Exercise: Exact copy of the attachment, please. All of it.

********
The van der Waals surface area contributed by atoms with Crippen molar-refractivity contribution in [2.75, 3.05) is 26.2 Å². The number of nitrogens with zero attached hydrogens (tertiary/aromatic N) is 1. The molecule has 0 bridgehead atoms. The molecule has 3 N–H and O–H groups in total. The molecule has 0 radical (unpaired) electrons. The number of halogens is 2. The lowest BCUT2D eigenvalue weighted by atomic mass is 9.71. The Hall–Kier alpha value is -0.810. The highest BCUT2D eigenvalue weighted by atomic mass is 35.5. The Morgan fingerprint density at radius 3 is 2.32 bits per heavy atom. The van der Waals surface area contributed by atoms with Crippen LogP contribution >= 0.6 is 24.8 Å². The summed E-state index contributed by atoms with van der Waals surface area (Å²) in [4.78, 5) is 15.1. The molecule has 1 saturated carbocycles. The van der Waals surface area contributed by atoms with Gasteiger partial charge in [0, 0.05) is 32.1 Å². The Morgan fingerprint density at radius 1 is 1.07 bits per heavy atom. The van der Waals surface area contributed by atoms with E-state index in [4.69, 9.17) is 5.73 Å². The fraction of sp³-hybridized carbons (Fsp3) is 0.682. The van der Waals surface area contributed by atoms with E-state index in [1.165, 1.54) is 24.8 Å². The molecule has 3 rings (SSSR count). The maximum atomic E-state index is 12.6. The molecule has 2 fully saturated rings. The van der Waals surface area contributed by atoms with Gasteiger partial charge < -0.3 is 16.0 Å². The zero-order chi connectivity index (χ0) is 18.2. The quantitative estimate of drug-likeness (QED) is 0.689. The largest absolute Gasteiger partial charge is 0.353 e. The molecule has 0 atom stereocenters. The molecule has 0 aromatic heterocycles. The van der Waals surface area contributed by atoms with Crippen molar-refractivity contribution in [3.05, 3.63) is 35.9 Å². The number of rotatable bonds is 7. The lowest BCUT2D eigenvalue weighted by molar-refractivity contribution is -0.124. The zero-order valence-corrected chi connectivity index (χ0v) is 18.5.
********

The van der Waals surface area contributed by atoms with Crippen molar-refractivity contribution in [2.75, 3.05) is 26.2 Å². The number of nitrogens with zero attached hydrogens (tertiary/aromatic N) is 1. The molecule has 0 bridgehead atoms. The molecule has 3 N–H and O–H groups in total. The molecule has 0 radical (unpaired) electrons. The number of halogens is 2. The lowest BCUT2D eigenvalue weighted by atomic mass is 9.71. The Hall–Kier alpha value is -0.810. The highest BCUT2D eigenvalue weighted by atomic mass is 35.5. The Morgan fingerprint density at radius 3 is 2.32 bits per heavy atom. The van der Waals surface area contributed by atoms with Crippen LogP contribution >= 0.6 is 24.8 Å². The summed E-state index contributed by atoms with van der Waals surface area (Å²) in [4.78, 5) is 15.1. The molecule has 1 saturated carbocycles. The van der Waals surface area contributed by atoms with Gasteiger partial charge in [0, 0.05) is 32.1 Å². The Morgan fingerprint density at radius 1 is 1.07 bits per heavy atom. The van der Waals surface area contributed by atoms with E-state index in [4.69, 9.17) is 5.73 Å². The fraction of sp³-hybridized carbons (Fsp3) is 0.682. The van der Waals surface area contributed by atoms with E-state index in [1.165, 1.54) is 24.8 Å². The molecule has 3 rings (SSSR count). The maximum atomic E-state index is 12.6. The molecule has 2 fully saturated rings. The van der Waals surface area contributed by atoms with Gasteiger partial charge < -0.3 is 16.0 Å². The zero-order chi connectivity index (χ0) is 18.2. The quantitative estimate of drug-likeness (QED) is 0.689. The largest absolute Gasteiger partial charge is 0.353 e. The molecule has 0 atom stereocenters. The molecule has 0 aromatic heterocycles. The van der Waals surface area contributed by atoms with Crippen molar-refractivity contribution in [3.05, 3.63) is 35.9 Å². The number of rotatable bonds is 7. The lowest BCUT2D eigenvalue weighted by molar-refractivity contribution is -0.124. The zero-order valence-corrected chi connectivity index (χ0v) is 18.5.